How Much Does Electricity Cost in the US?
Question: Which US States Have the Cheapest or Most Expensive Electricity Prices?
On March 30, 2010, the National Renewable Energy Laboratory published a map of the average US residential electricity price by utility service territory. The average electricity price data is based on 2008 EIA data. Electricity price is visually represented using a yellow to red color spectrum to express concentrations.
- $0.05 – $0.07 cents/kWh: Washington, Idaho, Wyoming, Minnesota & Kansas appear to have the lowest electricity prices.
- $0.07 – $0.11 cents/kWh: North Dakota, Utah, Northern tip of California, Wyoming, South Dakota, Nevada, Minnesota, Iowa, Missouri, Kentucky and West Virginia, Florida, Georgia and Tennessee
- $0.11 – $0.15/kWh: Montana, Oregon, Nevada, Colorado, Arizona, Oklahoma, Arkansas, Alabama, Wisconsin, Missouri, Ohio, Vermont, New York, New Hampshire and North Carolina
- Greater than $0.15 cents/kWh: Texas, Hawaii, Rhod Island, Connecticut, New Jersey, Maryland, New Hampshire, Massachusetts, Colorado, North Carolina, Alabama
- Most Varied Prices: Colorado, New Mexico, Texas, Oklahoma, Louisiana, Wisconsin, Pennsylvania, Virginia and North Carolina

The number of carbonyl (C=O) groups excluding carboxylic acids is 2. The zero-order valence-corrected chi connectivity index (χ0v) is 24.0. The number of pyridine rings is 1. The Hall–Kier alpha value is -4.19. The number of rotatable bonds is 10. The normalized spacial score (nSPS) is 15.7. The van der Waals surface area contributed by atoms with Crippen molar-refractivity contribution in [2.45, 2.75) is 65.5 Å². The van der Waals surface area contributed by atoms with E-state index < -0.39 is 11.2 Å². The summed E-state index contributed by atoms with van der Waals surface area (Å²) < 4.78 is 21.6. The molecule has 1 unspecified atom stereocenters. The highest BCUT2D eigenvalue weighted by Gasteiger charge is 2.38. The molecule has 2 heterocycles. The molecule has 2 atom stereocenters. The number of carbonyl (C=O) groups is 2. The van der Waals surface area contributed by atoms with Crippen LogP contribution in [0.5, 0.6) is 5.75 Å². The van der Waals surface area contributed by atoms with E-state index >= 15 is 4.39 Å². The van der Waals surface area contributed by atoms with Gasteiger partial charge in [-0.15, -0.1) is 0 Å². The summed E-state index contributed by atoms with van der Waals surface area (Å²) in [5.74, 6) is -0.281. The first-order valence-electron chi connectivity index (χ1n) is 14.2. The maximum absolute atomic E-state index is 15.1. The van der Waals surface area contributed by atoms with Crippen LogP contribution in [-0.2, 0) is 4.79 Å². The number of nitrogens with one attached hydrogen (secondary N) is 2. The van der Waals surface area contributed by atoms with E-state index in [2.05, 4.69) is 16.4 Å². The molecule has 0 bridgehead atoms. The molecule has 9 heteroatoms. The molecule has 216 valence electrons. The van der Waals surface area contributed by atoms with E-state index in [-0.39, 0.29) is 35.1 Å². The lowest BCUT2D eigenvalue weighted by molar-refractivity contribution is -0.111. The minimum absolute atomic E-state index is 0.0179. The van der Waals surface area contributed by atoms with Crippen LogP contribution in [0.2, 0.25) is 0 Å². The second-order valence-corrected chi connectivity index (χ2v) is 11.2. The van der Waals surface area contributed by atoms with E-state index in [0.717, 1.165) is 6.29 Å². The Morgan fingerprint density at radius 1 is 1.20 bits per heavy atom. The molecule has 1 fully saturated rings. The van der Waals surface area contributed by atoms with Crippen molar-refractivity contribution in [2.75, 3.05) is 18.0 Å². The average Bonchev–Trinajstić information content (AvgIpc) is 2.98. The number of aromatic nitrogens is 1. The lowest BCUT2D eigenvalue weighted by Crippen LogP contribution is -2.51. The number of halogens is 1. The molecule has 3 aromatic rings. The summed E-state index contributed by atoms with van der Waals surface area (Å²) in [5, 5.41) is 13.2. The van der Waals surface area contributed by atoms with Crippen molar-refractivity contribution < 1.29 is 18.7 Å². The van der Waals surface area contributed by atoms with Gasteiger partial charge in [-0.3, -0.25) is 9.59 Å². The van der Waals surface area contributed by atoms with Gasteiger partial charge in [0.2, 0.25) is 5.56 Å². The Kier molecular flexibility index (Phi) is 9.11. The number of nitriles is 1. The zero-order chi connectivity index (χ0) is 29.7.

Do You Know How Much You’re Paying for Your Electricity?
The easiest way of course would be to look at your bill. But what if you already know this and want to know why? Many of us simply pay for our electricity bills without thinking twice. But did you know that you could save anywhere from 10 – 15% off your electricity bill just by increasing your energy usage habits?
There are several products on the market today that can help you monitor your home’s electricity usage to get you started on saving money on electricity every month. Here they are:
If you have any questions, feel free to give one of our power metering specialists a call toll free at 1.877.766.5412
Do you think you’re paying too much for electricity or think you’re being over-billed? let me know in your comment below!